"You wanted to be a manager so badly, that you'd probably be a good one.  Now you are."

Someone said this to me who had heard the same from someone else.  This comes from about three years ago, and was said in the context of my then current role (having moved from process and supervisory management to direct people management).  It bothered me.

I first got to be in management, some 20 years ago.  That was the first time I was given a supervisory role (one person!) and primary responsibility for a set of machines.  I had worked as a developer and IT systems administrator for a few years before I got that role.  I left that first professional job at the end of 1998.  I was super young, and I was family-in-law of the CTO, so I didn't really think the supervisory experience would count for much.

I got another job as a non-manager doing IT and customer support.  This was the first job where I didn't know anybody.  I was at that company for just over 6 years.  Within the first full year of working there, I was given an IT Manager title.  Why?  I advocated for myself, and pointed out that I was doing that job already.  I had learned to take responsibility of things, processes, the way a manager would.  The year I first got that "Manager" title was 2000.  By the time I left that company, I was the Director of IT (I think that happened in 2003 or 2004).  That company decided to outsource the IT department in preparation for selling out to another entity.  It was a pretty small company, and I never had any direct reports (I had people I could borrow for IT projects, but that was the extent of it).  So, as far as people go, it was also a supervisory role.  I didn't really think it would count for much.  But ... I wanted it to count.

This brings us to the company I work for now, March of 2006. I found myself a job doing computer programming, as a contractor.  I did that for six months, and then was hired full time by the same company as a development team lead in September of 2006 (which is another supervisory / management role).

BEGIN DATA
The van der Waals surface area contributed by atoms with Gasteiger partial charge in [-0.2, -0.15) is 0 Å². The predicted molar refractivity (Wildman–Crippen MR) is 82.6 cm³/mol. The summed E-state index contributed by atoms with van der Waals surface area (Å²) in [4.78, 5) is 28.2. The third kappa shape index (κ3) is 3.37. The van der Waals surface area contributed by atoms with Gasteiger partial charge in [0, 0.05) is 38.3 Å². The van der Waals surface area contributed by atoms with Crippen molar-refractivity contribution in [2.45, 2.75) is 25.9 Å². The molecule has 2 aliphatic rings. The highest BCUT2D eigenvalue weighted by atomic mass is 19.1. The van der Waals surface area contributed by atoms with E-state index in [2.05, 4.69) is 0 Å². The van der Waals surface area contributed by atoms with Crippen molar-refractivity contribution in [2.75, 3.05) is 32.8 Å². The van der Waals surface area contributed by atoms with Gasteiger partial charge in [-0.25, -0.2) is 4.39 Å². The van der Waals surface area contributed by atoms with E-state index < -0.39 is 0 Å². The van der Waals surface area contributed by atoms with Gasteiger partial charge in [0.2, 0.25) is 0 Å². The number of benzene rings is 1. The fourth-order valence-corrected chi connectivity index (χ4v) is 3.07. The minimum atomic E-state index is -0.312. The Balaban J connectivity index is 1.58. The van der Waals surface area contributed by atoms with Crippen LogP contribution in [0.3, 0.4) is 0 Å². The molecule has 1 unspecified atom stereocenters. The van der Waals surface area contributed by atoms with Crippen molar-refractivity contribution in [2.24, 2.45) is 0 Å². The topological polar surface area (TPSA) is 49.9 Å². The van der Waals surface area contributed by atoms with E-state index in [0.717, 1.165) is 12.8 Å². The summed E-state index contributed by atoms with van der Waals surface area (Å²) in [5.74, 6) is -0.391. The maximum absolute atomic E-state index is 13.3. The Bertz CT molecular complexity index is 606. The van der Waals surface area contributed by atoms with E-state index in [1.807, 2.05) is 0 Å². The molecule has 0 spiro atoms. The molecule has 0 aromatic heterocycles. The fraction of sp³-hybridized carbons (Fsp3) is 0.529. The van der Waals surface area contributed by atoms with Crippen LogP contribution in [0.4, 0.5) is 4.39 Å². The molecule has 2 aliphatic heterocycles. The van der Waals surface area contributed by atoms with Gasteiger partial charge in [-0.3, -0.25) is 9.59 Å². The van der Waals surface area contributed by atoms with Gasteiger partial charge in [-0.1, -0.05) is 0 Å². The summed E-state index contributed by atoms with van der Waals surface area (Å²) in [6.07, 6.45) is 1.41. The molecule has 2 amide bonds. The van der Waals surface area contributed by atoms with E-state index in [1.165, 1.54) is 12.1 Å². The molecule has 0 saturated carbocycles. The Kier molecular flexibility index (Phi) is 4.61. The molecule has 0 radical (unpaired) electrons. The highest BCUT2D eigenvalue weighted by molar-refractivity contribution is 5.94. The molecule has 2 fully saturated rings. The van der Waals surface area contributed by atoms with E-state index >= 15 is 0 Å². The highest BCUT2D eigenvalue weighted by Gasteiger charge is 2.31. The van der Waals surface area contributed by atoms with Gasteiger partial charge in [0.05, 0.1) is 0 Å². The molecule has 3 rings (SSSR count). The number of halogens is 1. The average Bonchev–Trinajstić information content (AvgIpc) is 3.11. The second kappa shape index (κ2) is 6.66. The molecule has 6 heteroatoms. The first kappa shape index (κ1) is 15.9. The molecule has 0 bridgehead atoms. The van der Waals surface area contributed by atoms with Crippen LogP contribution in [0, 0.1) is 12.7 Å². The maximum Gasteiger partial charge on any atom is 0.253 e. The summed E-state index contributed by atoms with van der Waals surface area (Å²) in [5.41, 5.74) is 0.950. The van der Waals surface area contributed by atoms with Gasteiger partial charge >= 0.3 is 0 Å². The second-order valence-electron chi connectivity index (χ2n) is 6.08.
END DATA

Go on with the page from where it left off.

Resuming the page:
Getting back to the point, someone - at some point during my early time at this company - took my early talk about past management as wanting to be one so badly.  As if I had zero experience.  Which may mean that someone might have thought they were taking a huge risk on putting me in a management role.  I was insulted by that three years ago.

I surely let that person know that my management role wasn't a fluke, and pointed out that I've started as a non-manager at three companies, and in all three reached some level of management.  It was almost like I was trying to get him to relay this to whomever he initially heard it from.  Ultimately, I was only bothered by it because they were right.  I had only been a people manager at that point for a little over a year.  I was only a few months past having to fire an entire development team (project cancelled).  My lack of experience bothered me, so it bothered me more that my lack of experience would also be something others would talk about with someone else.

I've been promoted several times in the 10 years since I've started working in my current company.  I'm not Director level again, but the manager title I have feels like it means more in the huge company I work for than it did in the relatively tiny company I worked for then.  People management has a lot to do with that.

When I started at the current company, I was partly ashamed that I used to be a Director, and now I'm only a programmer, then team lead, process manager, engagement manager.  I was even more ashamed that I had no experience with direct reports ... supervisory experience counts, but not as much as having to make hiring and firing decisions.

I've never stopped learning about being a manager.  Sometimes, I'm faking it until I figure it out.  That is, though, the part of management where owning the solution to a problem requires compromise, and no single answer is obvious.  These are the times I weigh the experiences and warnings of my team and stakeholders and make a decision.  Ultimately, the important part is that I am willing to be responsible for the decisions that I've made.  Now, I look back and realize that I've been doing that part for 20 years.  It's still the hardest part of the job.  It's no longer the most stressful part, but it is still the hardest part.

Well, maybe the hardest part is realizing that when others talk about me openly and honestly, I should probably listen instead of getting defensive.  Misplaced pride doesn't help anyone.